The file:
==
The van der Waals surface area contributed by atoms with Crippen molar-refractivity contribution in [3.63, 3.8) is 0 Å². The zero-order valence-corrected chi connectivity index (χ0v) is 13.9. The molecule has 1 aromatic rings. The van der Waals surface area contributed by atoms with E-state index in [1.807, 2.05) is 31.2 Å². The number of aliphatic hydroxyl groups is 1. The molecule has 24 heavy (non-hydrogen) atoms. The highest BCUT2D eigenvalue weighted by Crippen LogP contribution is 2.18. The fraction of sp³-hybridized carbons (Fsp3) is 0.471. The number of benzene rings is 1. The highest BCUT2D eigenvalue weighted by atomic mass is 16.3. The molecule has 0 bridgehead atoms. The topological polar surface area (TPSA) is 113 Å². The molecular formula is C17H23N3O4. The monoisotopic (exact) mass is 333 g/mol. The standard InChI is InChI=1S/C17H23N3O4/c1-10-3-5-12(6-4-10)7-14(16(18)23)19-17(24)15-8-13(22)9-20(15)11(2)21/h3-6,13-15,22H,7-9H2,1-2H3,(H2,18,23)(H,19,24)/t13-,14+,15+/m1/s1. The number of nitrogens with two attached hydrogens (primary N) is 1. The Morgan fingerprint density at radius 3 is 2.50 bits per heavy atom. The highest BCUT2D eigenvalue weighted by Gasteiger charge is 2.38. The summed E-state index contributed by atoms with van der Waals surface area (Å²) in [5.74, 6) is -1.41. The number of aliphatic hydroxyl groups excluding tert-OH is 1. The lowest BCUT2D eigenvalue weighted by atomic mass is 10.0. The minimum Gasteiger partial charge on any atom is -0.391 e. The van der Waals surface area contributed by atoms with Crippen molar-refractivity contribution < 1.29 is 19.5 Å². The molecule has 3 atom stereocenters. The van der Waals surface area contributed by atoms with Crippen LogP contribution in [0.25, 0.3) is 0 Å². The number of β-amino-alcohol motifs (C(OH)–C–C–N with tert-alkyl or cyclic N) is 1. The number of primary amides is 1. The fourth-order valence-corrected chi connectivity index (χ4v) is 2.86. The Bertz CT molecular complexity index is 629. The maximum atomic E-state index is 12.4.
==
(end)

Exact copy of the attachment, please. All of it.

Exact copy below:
The van der Waals surface area contributed by atoms with Crippen molar-refractivity contribution in [3.63, 3.8) is 0 Å². The zero-order valence-corrected chi connectivity index (χ0v) is 13.9. The molecule has 1 aromatic rings. The van der Waals surface area contributed by atoms with E-state index in [1.807, 2.05) is 31.2 Å². The number of aliphatic hydroxyl groups is 1. The molecule has 24 heavy (non-hydrogen) atoms. The highest BCUT2D eigenvalue weighted by Crippen LogP contribution is 2.18. The fraction of sp³-hybridized carbons (Fsp3) is 0.471. The number of benzene rings is 1. The highest BCUT2D eigenvalue weighted by atomic mass is 16.3. The molecule has 0 bridgehead atoms. The topological polar surface area (TPSA) is 113 Å². The molecular formula is C17H23N3O4. The monoisotopic (exact) mass is 333 g/mol. The standard InChI is InChI=1S/C17H23N3O4/c1-10-3-5-12(6-4-10)7-14(16(18)23)19-17(24)15-8-13(22)9-20(15)11(2)21/h3-6,13-15,22H,7-9H2,1-2H3,(H2,18,23)(H,19,24)/t13-,14+,15+/m1/s1. The number of nitrogens with two attached hydrogens (primary N) is 1. The Morgan fingerprint density at radius 3 is 2.50 bits per heavy atom. The highest BCUT2D eigenvalue weighted by Gasteiger charge is 2.38. The summed E-state index contributed by atoms with van der Waals surface area (Å²) in [5.74, 6) is -1.41. The number of aliphatic hydroxyl groups excluding tert-OH is 1. The lowest BCUT2D eigenvalue weighted by atomic mass is 10.0. The minimum Gasteiger partial charge on any atom is -0.391 e. The van der Waals surface area contributed by atoms with Crippen molar-refractivity contribution < 1.29 is 19.5 Å². The molecule has 3 atom stereocenters. The van der Waals surface area contributed by atoms with Crippen LogP contribution in [0.25, 0.3) is 0 Å². The number of β-amino-alcohol motifs (C(OH)–C–C–N with tert-alkyl or cyclic N) is 1. The number of primary amides is 1. The fourth-order valence-corrected chi connectivity index (χ4v) is 2.86. The Bertz CT molecular complexity index is 629. The maximum atomic E-state index is 12.4.